HMRC Agrees that new DoTAS IHT Hallmark is ‘wide of the mark’

//HMRC Agrees that new DoTAS IHT Hallmark is ‘wide of the mark’

HMRC Agrees that new DoTAS IHT Hallmark is ‘wide of the mark’


Who said that HMRC never listens to feedback garnered through the consultation process? Definitely not me.

HMRC seemingly agrees with the Professions that it’s proposed new hallmark for IHT under the Disclosure of Tax Avoidance Schemes (DoTAS) is cast for too wide and would necessarily result in plain vanilla tax planning being subject to the regime.

What is DoTAS?

The DOTAS regime imposes certain requirements on promoters and users of schemes where one of the main purposes of the planning is to provide a tax advantage AND the planning also meets certain defined conditions (the hallmarks).

On such requirement is that the scheme needs to be notified HMRC. Of course, this helps HMRC identify avoidance schemes and will invariably result in the scheme being investigated and potentially challenged. In recent years, the use of a DoTAS scheme means that HMRC issue Accelerated Payment Notices under controversial new HMRC powers. As such, one is probably better off these days not touching such a scheme with someone else’s bargepole.

The IHT hallmark

In the March 2015 Budget, HMRC proposed changes to the IHT hallmark in a consultation document.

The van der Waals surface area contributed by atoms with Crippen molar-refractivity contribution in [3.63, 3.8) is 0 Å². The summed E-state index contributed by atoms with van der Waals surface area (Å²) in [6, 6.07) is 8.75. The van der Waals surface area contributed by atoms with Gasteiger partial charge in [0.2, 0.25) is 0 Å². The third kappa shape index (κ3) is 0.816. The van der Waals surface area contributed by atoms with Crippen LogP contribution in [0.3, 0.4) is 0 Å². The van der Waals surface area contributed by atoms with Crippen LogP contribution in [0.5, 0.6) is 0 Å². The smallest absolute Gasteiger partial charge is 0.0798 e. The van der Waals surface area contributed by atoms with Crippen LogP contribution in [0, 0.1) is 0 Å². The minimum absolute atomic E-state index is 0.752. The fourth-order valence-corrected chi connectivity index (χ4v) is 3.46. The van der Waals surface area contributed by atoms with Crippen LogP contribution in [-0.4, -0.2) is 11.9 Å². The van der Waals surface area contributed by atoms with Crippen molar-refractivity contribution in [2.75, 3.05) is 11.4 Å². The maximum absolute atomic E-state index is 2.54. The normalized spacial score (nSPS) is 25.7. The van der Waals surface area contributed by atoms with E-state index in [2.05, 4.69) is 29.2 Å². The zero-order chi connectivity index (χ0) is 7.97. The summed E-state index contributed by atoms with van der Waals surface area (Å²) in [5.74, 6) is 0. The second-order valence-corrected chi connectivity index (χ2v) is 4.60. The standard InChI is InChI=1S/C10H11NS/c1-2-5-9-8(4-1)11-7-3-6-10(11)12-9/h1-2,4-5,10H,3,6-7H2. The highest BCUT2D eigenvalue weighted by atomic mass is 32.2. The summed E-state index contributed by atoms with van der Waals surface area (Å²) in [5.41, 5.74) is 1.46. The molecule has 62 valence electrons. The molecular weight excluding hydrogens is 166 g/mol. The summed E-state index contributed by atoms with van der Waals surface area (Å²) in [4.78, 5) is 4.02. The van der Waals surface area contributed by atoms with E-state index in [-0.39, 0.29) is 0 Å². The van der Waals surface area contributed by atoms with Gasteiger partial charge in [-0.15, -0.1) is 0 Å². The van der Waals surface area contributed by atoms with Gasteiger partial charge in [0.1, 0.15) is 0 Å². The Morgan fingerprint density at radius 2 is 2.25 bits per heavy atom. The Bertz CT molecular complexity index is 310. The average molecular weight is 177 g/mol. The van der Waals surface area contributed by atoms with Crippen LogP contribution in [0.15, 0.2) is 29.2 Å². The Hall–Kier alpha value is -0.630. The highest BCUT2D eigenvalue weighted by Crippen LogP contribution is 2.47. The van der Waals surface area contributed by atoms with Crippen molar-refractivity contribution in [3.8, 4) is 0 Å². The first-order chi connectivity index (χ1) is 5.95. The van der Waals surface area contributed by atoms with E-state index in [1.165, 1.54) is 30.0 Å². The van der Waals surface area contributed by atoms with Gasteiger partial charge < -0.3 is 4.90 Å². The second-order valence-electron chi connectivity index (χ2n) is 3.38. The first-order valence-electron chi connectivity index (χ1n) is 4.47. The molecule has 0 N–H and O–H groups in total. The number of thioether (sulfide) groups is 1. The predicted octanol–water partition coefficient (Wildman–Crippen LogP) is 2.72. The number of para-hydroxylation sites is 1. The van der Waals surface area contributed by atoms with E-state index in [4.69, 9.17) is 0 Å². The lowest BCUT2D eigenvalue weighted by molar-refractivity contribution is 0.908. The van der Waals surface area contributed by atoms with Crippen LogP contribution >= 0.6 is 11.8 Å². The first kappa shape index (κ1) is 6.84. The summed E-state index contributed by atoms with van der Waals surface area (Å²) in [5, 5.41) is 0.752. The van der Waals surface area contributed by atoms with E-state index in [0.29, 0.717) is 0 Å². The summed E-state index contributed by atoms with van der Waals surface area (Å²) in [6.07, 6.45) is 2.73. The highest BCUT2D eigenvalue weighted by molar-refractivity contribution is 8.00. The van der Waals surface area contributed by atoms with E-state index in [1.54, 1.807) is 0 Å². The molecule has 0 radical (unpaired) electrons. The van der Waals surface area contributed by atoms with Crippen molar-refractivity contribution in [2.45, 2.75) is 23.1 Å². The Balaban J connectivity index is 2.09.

IHT was a relative newcomer to the DoTAS party. Originally the tax was totally outside of the regime and, only in recent years, were very narrow types of IHT planning were required to be disclosed.

However, the new IHT hallmark was intended to expand this net considerably and to ensure that all types of IHT avoidance should be disclosed.

However, it was clear that the proposed hallmark was the proverbial sledgehammer to crack the nut and respondents were consistent in their view that the draft legislation went too far.

HMRC agreed and, in response, said “The Government recognizes [the] concerns. It remains committed to updating the IHT hallmark, but in a way that is tightly targeted and does not catch ordinary, non-abusive, tax planning. To achieve this the Government intends to develop a revised draft IHT hallmark for further consultation in 2016.”

It will therefore be interesting to see what version two of the new hallmark brings!